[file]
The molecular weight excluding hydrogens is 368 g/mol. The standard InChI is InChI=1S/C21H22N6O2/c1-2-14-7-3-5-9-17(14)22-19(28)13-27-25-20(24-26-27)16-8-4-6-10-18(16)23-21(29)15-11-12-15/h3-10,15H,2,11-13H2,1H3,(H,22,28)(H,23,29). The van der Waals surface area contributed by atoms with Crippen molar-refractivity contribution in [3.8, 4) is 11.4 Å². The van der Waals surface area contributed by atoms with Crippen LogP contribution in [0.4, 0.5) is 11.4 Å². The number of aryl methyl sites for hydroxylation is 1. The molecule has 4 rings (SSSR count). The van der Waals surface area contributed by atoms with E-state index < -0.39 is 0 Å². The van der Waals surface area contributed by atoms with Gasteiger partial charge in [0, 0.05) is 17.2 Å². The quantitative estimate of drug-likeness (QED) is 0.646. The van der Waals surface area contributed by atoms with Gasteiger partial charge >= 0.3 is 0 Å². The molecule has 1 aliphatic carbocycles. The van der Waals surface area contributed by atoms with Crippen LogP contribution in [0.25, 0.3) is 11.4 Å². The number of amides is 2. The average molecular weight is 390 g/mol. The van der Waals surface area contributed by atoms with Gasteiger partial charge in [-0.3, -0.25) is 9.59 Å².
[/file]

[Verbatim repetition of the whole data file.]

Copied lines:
The molecular weight excluding hydrogens is 368 g/mol. The standard InChI is InChI=1S/C21H22N6O2/c1-2-14-7-3-5-9-17(14)22-19(28)13-27-25-20(24-26-27)16-8-4-6-10-18(16)23-21(29)15-11-12-15/h3-10,15H,2,11-13H2,1H3,(H,22,28)(H,23,29). The van der Waals surface area contributed by atoms with Crippen molar-refractivity contribution in [3.8, 4) is 11.4 Å². The van der Waals surface area contributed by atoms with Crippen LogP contribution in [0.4, 0.5) is 11.4 Å². The number of aryl methyl sites for hydroxylation is 1. The molecule has 4 rings (SSSR count). The van der Waals surface area contributed by atoms with E-state index < -0.39 is 0 Å². The van der Waals surface area contributed by atoms with Gasteiger partial charge in [0, 0.05) is 17.2 Å². The quantitative estimate of drug-likeness (QED) is 0.646. The van der Waals surface area contributed by atoms with Gasteiger partial charge >= 0.3 is 0 Å². The molecule has 1 aliphatic carbocycles. The van der Waals surface area contributed by atoms with Crippen LogP contribution in [0.25, 0.3) is 11.4 Å². The number of amides is 2. The average molecular weight is 390 g/mol. The van der Waals surface area contributed by atoms with Gasteiger partial charge in [-0.3, -0.25) is 9.59 Å².